New York City's Teacher U, just a few years ago considered the vanguard of teacher education, is now so yesterday. New York's Board of Regents granted permission for the program, whose approach to preparation bears a striking resemblance to the coaching techniques of successful sports teams, to severe its ties with CUNY's Hunter College and head out on its own. The divorce prompted a new name: the Relay School of Education, officially a master's certification program for middle school teachers.
The transformation comes with no help from CUNY. Alexandra Logue, CUNY's executive vice chancellor and provost, did her best to persuade the Regents that their separation would be irresponsible.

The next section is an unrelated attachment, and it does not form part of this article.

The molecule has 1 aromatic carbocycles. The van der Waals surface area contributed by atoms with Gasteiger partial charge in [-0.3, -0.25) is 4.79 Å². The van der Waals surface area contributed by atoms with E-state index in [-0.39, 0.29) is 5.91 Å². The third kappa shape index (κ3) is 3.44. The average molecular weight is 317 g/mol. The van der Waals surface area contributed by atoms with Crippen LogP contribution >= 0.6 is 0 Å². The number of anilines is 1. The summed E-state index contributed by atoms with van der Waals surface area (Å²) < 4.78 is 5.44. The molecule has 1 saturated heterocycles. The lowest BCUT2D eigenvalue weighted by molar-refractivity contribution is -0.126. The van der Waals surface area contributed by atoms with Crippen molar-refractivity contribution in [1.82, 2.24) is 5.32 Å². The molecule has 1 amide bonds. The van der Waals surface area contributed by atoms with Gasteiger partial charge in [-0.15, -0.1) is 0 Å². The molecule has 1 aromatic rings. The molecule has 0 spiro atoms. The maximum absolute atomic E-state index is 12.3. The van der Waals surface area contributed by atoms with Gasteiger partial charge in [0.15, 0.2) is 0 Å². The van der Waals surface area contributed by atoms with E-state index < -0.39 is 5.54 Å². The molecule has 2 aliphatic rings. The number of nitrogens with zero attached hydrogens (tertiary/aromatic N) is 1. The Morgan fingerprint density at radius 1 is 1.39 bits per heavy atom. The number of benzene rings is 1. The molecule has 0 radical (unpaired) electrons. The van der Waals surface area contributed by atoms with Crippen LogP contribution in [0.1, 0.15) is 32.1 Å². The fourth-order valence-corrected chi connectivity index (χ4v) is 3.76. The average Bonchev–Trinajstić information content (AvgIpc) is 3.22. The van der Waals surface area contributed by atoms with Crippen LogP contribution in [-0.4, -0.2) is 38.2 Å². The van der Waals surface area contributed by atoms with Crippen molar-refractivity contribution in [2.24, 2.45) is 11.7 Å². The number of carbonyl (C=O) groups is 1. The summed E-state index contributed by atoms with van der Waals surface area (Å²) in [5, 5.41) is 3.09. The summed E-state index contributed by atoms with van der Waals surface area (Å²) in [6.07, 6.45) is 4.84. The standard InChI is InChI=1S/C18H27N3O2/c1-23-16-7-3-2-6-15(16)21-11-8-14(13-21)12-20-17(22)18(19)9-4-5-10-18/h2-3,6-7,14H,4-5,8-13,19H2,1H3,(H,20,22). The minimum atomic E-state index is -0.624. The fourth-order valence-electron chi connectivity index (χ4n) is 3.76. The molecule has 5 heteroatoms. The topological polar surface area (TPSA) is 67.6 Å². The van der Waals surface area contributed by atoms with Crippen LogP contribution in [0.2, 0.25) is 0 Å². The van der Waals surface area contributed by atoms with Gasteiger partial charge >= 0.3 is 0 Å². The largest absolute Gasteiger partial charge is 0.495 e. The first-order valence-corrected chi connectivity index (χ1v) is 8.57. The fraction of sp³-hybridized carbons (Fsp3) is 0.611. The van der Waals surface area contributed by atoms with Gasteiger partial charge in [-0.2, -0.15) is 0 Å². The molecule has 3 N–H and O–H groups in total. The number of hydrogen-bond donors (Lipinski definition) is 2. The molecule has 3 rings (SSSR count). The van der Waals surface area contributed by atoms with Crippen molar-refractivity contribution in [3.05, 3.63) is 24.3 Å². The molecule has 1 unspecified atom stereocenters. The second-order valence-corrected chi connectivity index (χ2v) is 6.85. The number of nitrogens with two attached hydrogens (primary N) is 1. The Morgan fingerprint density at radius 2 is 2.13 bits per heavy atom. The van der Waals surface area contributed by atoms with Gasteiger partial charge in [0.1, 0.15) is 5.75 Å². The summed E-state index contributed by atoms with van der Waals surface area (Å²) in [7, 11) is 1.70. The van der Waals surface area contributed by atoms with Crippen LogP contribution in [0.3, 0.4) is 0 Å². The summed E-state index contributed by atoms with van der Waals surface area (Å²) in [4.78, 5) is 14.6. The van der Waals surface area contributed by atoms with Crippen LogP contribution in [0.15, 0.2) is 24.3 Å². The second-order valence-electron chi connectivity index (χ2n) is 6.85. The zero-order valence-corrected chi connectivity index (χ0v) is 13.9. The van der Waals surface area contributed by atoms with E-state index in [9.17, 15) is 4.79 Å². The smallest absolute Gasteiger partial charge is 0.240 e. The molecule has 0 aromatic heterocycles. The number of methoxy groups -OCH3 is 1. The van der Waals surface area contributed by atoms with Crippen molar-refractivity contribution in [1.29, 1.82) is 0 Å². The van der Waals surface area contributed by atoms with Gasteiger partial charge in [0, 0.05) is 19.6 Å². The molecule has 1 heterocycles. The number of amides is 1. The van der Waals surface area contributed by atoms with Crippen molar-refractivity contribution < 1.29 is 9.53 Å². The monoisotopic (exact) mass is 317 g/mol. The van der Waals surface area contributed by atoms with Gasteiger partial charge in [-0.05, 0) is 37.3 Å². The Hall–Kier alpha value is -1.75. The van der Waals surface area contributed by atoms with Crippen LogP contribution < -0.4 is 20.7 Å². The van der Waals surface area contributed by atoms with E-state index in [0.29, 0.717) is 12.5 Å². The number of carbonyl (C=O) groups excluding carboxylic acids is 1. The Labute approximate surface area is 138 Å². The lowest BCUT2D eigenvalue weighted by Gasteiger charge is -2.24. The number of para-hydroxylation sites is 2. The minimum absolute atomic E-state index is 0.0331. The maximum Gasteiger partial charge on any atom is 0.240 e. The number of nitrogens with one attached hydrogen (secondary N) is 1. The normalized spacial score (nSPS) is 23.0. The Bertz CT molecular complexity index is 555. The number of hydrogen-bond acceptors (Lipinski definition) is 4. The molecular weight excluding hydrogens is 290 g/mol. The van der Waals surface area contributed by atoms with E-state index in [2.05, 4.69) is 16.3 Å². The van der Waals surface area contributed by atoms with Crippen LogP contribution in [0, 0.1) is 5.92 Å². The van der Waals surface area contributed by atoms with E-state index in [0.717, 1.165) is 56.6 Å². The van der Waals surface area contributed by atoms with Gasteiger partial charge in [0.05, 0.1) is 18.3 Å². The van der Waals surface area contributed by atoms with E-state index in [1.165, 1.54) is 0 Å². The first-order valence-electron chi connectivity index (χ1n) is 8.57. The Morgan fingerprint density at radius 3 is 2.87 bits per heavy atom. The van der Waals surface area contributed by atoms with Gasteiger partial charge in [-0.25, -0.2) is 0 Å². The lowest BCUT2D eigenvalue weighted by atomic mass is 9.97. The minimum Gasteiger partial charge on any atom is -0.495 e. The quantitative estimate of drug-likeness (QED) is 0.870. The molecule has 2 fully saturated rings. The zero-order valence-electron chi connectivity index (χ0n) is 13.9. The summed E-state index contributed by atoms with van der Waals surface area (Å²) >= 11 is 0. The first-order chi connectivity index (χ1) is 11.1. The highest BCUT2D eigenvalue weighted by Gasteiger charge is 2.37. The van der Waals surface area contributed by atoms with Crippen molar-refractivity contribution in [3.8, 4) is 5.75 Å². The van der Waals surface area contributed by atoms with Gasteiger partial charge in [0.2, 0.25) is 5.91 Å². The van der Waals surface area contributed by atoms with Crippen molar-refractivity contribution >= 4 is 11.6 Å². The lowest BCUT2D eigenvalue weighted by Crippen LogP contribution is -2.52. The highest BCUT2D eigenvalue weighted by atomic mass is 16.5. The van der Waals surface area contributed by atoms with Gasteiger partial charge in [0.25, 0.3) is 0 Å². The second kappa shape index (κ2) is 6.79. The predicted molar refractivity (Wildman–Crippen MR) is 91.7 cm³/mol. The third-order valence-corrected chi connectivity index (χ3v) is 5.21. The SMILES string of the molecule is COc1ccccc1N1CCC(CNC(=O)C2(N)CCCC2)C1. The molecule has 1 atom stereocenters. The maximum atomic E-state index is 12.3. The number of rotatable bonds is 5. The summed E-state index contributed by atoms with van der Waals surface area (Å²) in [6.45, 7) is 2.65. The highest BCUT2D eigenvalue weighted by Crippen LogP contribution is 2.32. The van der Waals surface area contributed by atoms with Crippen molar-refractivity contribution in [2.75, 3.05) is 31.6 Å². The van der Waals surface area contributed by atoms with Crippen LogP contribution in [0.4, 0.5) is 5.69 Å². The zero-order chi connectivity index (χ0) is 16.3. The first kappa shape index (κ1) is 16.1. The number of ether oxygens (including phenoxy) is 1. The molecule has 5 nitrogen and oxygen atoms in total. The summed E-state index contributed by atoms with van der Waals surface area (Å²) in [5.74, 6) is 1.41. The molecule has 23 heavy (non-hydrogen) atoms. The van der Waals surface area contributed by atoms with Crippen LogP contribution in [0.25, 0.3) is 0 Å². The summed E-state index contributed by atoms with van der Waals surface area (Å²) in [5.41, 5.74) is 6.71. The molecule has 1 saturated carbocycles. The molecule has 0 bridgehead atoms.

The brainchild of Uncommon Schools' Norm Atkins, Relay School doubles down on what's "alternative" in alternative pathways. For starters, its teacher candidates are pulled primarily from the ranks of alternative recruiters such as Teach For America and other nontraditional types, giving them a path to earn their state-mandated master's degrees without going to a traditional ed school.
Teacher U, now Relay, has been notable for putting its graduate students on the line, either proving they're effective in the classroom or risk denial of their degrees. Its first class mostly met that challenge,with master's degrees denied to 6 percent of the candidates because their students didn't make a year's worth of gains. An impressive half of that first class produced at least 1-1/2 year's progress in a single year.
Within five years, Relay plans to quadruple in size, ultimately training 800 candidates, and new franchises in other locations may also be on the drawing board.